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LAS VEGAS — Just over one year ago, Anderson Silva was on the Octagon floor, holding his leg and screaming in pain.

Silva, perhaps the greatest fighter in the history of mixed martial arts, had suffered a broken leg while attempting to leg-kick Chris Weidman. But Weidman blocked that kick, and Silva's leg broke, and I wrote that night about how it was probably the last time we'd see him in the Octagon and about how it was a horrible way for a career to end.

Careers often end up with a broken fighter lying on the canvas; rarely are aging fighters afforded happy endings. On that night, I could not imagine a scenario where Silva returned to the Octagon. Not at his age. And he had nothing left to prove. If he'd made the decision to walk away after that horrific injury, it would have been fine with me. 

But mostly, I wrote about how seeing Silva lying there made me feel and about how the sound was something I'll never forget. A year later, I still haven't forgotten that sound. I doubt I ever will.

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I love Nick Diaz. 

In the spirit of full disclosure I think it's important to tell you that up front. It's a manly platonic love. Purely unprofessional? Sure. And deeply held.

Everything about Diaz resonates with me. His intransigence and "me against the world" outlook, his willingness to endure tremendous punishment to make his point to an opponent and his obnoxious petulance in the face of any and all obstacles—I feel that, man. 

There's tragic glory waiting to reveal itself every time Diaz fights. Even his moment of greatest triumph was eventually ruined by his own fondness for marijuana. Diaz can't get out of his own way.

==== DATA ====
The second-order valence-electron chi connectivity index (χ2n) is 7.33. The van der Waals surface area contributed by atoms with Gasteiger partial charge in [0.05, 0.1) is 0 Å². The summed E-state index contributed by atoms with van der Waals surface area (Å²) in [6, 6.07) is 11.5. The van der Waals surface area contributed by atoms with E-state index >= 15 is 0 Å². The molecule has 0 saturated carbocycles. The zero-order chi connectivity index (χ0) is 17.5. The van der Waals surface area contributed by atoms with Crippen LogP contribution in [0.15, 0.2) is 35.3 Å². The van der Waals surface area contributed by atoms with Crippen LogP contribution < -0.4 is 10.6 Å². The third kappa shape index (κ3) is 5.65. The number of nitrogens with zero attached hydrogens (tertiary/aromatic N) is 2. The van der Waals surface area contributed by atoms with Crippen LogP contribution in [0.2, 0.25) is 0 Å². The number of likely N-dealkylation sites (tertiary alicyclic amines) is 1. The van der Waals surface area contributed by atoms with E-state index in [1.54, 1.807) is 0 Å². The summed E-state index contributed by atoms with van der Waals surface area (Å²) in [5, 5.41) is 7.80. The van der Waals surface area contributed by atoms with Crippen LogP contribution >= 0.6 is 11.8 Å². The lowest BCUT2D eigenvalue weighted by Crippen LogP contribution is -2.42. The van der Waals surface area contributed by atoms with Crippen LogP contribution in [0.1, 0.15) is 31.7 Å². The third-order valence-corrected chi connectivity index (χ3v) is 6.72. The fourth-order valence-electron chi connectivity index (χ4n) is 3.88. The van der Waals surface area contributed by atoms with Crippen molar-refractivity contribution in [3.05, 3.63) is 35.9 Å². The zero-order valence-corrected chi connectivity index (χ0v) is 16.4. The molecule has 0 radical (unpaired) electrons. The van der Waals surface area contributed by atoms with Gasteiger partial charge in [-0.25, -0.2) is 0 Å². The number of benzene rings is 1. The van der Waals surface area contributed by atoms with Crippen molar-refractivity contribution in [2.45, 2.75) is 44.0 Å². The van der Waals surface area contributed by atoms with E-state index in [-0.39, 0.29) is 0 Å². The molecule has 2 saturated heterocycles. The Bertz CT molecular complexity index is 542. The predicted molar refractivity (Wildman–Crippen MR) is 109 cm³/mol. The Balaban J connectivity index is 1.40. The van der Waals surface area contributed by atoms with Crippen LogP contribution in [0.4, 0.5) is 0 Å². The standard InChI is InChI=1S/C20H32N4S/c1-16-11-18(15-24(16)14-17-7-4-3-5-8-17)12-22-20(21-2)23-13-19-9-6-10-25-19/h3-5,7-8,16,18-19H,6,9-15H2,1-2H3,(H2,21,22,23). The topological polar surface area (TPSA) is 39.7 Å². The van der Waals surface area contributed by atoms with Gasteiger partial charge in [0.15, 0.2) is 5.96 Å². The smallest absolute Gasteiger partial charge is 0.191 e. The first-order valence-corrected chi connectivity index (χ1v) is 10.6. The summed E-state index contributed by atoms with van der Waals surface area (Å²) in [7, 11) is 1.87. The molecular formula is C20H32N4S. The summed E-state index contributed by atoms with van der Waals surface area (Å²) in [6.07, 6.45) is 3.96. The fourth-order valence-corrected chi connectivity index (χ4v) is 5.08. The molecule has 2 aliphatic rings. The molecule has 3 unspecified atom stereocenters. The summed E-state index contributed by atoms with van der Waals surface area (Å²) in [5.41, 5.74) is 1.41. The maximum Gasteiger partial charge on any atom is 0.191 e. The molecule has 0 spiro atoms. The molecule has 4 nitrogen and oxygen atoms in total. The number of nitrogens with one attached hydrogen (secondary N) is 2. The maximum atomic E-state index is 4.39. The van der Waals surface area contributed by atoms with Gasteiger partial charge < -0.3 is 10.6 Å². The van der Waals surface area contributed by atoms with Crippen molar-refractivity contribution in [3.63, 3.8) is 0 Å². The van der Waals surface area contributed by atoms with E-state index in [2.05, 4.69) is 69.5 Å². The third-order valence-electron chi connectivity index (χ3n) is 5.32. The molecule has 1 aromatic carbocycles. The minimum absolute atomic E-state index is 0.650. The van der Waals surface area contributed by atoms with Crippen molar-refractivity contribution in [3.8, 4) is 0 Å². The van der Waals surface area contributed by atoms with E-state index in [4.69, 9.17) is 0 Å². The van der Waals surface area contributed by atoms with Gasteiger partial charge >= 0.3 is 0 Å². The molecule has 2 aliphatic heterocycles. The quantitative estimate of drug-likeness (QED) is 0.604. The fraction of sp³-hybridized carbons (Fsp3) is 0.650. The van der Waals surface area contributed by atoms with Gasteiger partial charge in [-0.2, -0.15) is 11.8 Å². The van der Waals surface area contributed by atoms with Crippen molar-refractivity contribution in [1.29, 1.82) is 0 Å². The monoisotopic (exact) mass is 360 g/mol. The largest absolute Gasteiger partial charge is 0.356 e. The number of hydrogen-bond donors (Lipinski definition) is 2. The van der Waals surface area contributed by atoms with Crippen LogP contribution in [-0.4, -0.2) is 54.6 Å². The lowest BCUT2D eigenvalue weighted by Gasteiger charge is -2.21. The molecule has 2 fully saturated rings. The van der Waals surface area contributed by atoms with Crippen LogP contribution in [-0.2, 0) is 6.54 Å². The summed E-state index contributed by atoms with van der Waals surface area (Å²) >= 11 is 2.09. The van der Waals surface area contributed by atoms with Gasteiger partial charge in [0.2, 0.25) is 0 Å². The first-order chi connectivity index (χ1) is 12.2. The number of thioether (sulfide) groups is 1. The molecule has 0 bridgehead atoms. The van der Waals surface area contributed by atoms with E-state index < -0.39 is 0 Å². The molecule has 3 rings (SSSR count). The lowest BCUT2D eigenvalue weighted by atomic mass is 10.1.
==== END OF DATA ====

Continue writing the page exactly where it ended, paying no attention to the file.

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LAS VEGAS—The fun part about a Nick Diaz fight isn't really the fight itself.

Not that there's anything wrong with the fights. Diaz is exciting, what with his constant motion and punches and trash-talking.

But it's the other stuff, the stuff that goes along with Diaz, that makes him such an attraction. That's why media members completely encircled Diaz's empty podium 20 minutes before the brash Stockton native was set to show up for Thursday's media day.

Anderson Silva, the greatest fighter in the history of the sport? Five media members awaited his arrival, which came 23 minutes after he was scheduled to arrive.

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Funny thing about these mixed weight "superfights."

They always sound great in theory.

Maybe when you're just spitballing ideas over a couple cold ones at the local watering hole, weight classes seem negotiable. Perhaps when you're trying to dream up a bestselling pay-per-view event on the whiteboard at Zuffa LLC world headquarters, the rules feel like they were made to be bent.

A couple days out from actually watching welterweight Nick Diaz fight middleweight legend Anderson Silva at UFC 183, however, nobody could blame you if you're having second thoughts. Will this get ugly? Is this really something we all want to watch? Both reasonable questions.